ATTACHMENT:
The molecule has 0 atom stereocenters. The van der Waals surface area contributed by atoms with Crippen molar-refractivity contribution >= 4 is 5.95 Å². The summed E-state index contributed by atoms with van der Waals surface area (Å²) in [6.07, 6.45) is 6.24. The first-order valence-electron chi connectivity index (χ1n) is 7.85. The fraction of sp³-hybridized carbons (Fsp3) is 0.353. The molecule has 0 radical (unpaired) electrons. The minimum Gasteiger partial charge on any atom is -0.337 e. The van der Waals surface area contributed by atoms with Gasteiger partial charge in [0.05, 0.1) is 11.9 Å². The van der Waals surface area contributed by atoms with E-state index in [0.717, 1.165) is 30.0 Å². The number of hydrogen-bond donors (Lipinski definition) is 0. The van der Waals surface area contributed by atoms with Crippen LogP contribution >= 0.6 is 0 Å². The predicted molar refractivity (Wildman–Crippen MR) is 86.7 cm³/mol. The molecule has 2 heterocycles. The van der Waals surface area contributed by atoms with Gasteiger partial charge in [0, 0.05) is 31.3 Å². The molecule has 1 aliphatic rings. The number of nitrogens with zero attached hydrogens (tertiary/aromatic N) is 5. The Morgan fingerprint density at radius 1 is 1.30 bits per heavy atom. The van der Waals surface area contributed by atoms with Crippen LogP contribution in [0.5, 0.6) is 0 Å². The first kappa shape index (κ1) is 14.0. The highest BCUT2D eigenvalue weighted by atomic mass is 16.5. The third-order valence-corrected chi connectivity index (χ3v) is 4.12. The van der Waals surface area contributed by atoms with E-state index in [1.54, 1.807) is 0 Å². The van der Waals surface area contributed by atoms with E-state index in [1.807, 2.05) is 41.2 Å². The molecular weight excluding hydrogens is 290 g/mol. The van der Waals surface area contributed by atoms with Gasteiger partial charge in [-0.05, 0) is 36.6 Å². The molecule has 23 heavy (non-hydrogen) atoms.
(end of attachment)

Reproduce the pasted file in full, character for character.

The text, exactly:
The molecule has 0 atom stereocenters. The van der Waals surface area contributed by atoms with Crippen molar-refractivity contribution >= 4 is 5.95 Å². The summed E-state index contributed by atoms with van der Waals surface area (Å²) in [6.07, 6.45) is 6.24. The first-order valence-electron chi connectivity index (χ1n) is 7.85. The fraction of sp³-hybridized carbons (Fsp3) is 0.353. The molecule has 0 radical (unpaired) electrons. The minimum Gasteiger partial charge on any atom is -0.337 e. The van der Waals surface area contributed by atoms with Gasteiger partial charge in [0.05, 0.1) is 11.9 Å². The van der Waals surface area contributed by atoms with E-state index in [0.717, 1.165) is 30.0 Å². The number of hydrogen-bond donors (Lipinski definition) is 0. The van der Waals surface area contributed by atoms with Crippen LogP contribution >= 0.6 is 0 Å². The predicted molar refractivity (Wildman–Crippen MR) is 86.7 cm³/mol. The molecule has 2 heterocycles. The van der Waals surface area contributed by atoms with Gasteiger partial charge in [0, 0.05) is 31.3 Å². The molecule has 1 aliphatic rings. The number of nitrogens with zero attached hydrogens (tertiary/aromatic N) is 5. The Morgan fingerprint density at radius 1 is 1.30 bits per heavy atom. The van der Waals surface area contributed by atoms with Crippen LogP contribution in [0.5, 0.6) is 0 Å². The first kappa shape index (κ1) is 14.0. The highest BCUT2D eigenvalue weighted by atomic mass is 16.5. The third-order valence-corrected chi connectivity index (χ3v) is 4.12. The van der Waals surface area contributed by atoms with E-state index in [1.54, 1.807) is 0 Å². The van der Waals surface area contributed by atoms with E-state index in [1.807, 2.05) is 41.2 Å². The molecular weight excluding hydrogens is 290 g/mol. The van der Waals surface area contributed by atoms with Gasteiger partial charge in [-0.05, 0) is 36.6 Å². The molecule has 23 heavy (non-hydrogen) atoms.